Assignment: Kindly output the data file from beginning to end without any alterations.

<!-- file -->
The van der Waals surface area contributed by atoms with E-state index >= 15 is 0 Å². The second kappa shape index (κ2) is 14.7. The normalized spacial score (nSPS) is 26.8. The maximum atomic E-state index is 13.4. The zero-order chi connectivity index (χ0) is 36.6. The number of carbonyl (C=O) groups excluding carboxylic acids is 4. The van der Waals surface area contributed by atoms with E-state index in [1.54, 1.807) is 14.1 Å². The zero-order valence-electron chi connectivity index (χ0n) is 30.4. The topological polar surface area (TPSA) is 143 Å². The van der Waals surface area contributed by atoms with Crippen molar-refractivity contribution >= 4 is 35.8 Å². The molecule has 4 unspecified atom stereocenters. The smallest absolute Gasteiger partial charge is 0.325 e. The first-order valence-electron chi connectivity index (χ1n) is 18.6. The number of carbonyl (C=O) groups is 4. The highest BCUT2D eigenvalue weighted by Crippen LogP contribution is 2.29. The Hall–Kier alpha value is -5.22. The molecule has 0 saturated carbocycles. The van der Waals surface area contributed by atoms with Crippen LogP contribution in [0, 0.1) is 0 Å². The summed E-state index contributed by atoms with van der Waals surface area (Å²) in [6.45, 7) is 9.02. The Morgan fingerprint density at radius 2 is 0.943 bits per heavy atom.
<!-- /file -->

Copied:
The van der Waals surface area contributed by atoms with E-state index >= 15 is 0 Å². The second kappa shape index (κ2) is 14.7. The normalized spacial score (nSPS) is 26.8. The maximum atomic E-state index is 13.4. The zero-order chi connectivity index (χ0) is 36.6. The number of carbonyl (C=O) groups excluding carboxylic acids is 4. The van der Waals surface area contributed by atoms with E-state index in [1.54, 1.807) is 14.1 Å². The zero-order valence-electron chi connectivity index (χ0n) is 30.4. The topological polar surface area (TPSA) is 143 Å². The van der Waals surface area contributed by atoms with Crippen molar-refractivity contribution >= 4 is 35.8 Å². The molecule has 4 unspecified atom stereocenters. The smallest absolute Gasteiger partial charge is 0.325 e. The first-order valence-electron chi connectivity index (χ1n) is 18.6. The number of carbonyl (C=O) groups is 4. The highest BCUT2D eigenvalue weighted by Crippen LogP contribution is 2.29. The Hall–Kier alpha value is -5.22. The molecule has 0 saturated carbocycles. The van der Waals surface area contributed by atoms with Crippen LogP contribution in [0, 0.1) is 0 Å². The summed E-state index contributed by atoms with van der Waals surface area (Å²) in [6.45, 7) is 9.02. The Morgan fingerprint density at radius 2 is 0.943 bits per heavy atom.